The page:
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Just recently, one of our clients was granted at hearing on the basis of debilitating colitis. Social Security had previously denied her claim after finding her capable of performing light work with ready access to a bathroom. After speaking with her and reading her medical records, it was clear that Social Security had not fully considered the nature of her illness or the severity of her symptoms.

What is colitis? 

Colitis refers to inflammation of the colon and causes several symptoms including: chronic diarrhea; abdominal pain; cramping; bloating; and dehydration. Associated symptoms of dehydration include: lightheadedness; weakness; and fatigue. 

What medical documentation is needed to establish the diagnosis and prove disability? 

At step 2 of the sequential evaluation, the judge must find that you have a severe impairment or combination of impairments that have or are expected to last at least 12 continuous months or be expected to result in death. 

There are many causes for inflammation and some are highly treatable and non-severe according to Social Security standards. Therefore, it is very important to talk with your doctor, and have him or her document your symptoms so that the proper tests to exclude other conditions with similar symptoms (i.e. diverticulitis, irritable bowel syndrome) can be performed and a proper treatment plan started.

Common and highly treatable causes of colitis can include: infections (E. Coli, Salmonella); antibiotics (recently taken after an infection elsewhere in the body); and co-existing conditions affecting the vascular system (diabetes, high or low blood pressure, high cholesterol). 

More rare, severe, and often debilitating causes of colitis fall under the category of inflammatory bowel disease or “IBD” (ie. Crohn’s, ulcerative and microscopic colitis). 

Preliminary tests include: a complete blood count or “CBC” to check for commonly associated conditions such as anemia; and blood chemistry panels (i.e. sodium, potassium, BUN, creatinine) to check for dehydration. Biopsy taken during colonoscopy generally provides the definitive diagnosis. Imaging studies, such as an x-ray or CT scan, may be ordered. Genetic testing can also be used to exclude other similar conditions, such as Celiac disease.

Treatment in chronic cases often involves prescribed medications including: anti-inflammatories;  immunosuppressants; and narcotics. In the most serious cases, surgery may be required.

For chronic conditions, your primary care provider will usually refer you to a gastroenterologist, who will ensure the proper tests are performed.

How do I demonstrate that colitis prevents me from working? 

While colitis, in general, may not limit your ability to lift, sit or stand long enough to work, it most likely prevents you from making it through a full work day or work week, without significant interruption (i.e. at-will breaks to accommodate your bathroom needs).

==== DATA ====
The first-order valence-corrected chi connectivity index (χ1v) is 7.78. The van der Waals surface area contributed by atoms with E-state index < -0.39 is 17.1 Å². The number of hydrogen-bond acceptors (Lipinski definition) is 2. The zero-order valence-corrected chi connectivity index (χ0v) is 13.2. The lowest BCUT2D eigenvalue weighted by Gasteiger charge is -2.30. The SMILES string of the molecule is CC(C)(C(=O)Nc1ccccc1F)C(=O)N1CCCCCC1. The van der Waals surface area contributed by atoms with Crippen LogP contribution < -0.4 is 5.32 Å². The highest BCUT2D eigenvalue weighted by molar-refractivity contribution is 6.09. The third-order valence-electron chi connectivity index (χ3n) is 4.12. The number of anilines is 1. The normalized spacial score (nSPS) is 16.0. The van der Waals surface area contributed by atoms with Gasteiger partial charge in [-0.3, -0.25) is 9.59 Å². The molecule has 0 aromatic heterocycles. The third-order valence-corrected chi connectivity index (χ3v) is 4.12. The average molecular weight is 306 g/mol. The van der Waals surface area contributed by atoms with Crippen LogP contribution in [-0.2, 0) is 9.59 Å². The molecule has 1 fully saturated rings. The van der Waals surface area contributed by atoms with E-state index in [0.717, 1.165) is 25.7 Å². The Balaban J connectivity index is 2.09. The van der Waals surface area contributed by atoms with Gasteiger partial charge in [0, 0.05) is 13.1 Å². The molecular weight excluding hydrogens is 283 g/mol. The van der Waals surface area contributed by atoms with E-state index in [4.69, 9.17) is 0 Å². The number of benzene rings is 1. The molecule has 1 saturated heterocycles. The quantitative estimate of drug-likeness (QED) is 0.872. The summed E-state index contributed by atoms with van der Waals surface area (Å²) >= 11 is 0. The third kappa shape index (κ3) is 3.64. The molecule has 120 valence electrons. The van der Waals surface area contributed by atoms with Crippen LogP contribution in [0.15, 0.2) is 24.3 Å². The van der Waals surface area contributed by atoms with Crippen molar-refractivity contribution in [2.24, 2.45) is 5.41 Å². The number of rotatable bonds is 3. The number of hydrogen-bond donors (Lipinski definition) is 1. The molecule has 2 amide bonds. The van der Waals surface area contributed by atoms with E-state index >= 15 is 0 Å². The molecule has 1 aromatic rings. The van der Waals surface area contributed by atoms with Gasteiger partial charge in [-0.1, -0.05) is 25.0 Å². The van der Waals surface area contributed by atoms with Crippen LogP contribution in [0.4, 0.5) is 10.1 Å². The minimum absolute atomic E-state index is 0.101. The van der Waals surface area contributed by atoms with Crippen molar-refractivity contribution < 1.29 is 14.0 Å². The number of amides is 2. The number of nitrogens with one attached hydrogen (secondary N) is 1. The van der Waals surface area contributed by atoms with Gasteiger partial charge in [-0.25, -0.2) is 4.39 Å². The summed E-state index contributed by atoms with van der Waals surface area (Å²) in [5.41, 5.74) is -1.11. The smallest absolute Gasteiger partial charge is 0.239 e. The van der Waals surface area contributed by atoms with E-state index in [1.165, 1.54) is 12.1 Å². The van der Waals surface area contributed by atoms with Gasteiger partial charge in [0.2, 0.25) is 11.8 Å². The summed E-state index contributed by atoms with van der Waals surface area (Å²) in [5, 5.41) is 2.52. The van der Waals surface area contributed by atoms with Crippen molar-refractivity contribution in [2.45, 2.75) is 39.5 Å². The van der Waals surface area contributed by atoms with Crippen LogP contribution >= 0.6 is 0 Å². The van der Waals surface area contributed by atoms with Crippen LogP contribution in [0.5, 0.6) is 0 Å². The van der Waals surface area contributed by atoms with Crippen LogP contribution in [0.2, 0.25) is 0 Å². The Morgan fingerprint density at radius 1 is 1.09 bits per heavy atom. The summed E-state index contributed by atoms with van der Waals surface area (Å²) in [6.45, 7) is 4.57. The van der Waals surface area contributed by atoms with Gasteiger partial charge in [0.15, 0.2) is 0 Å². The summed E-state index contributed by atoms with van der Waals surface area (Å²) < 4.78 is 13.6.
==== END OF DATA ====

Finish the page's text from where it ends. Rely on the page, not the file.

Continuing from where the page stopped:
Social Security Ruling 96-8p states that an RFC is an individual’s maximum remaining ability to do sustained work activities in an ordinary work setting on a regular and continuing basis, defined as 8 hours a day, for 5 days a week, or an equivalent work schedule. 

If the judge finds that your condition would require you to be frequently absent from work or need unscheduled breaks, a finding of disability usually follows at step 5 of the sequential evaluation.

Our client did a great job communicating her symptoms to her doctors, who also did a great job detailing the frequency of her bathroom needs in her medical records

Three lessons for claimants:

  • First, don’t give up. The regulations and rulings are often not appropriately applied at the initial and reconsideration levels. As with our client, it was not until the hearing that our client was able to explain her symptoms and persuade the judge that her condition caused her essentially to be housebound, as she experienced daily bathroom emergencies, requiring more than simple ready access to a bathroom.
  • Second, make sure your doctors document the frequency and/or duration of your symptoms. Our client’s medical records reflected that she would urgently need to use the bathroom up to 8 times a day and experienced “accidents” while out in public. 
  • Third, speak to an attorney early in your case. By talking and meeting with our clients well ahead of the hearing, we are able to determine not only what medical records are needed, but also request a medical source statement from your doctor to develop a winning theory.

For much more on the disability process, please refer to our new ebook, 10 steps to preparing for your Social Security disability hearing.


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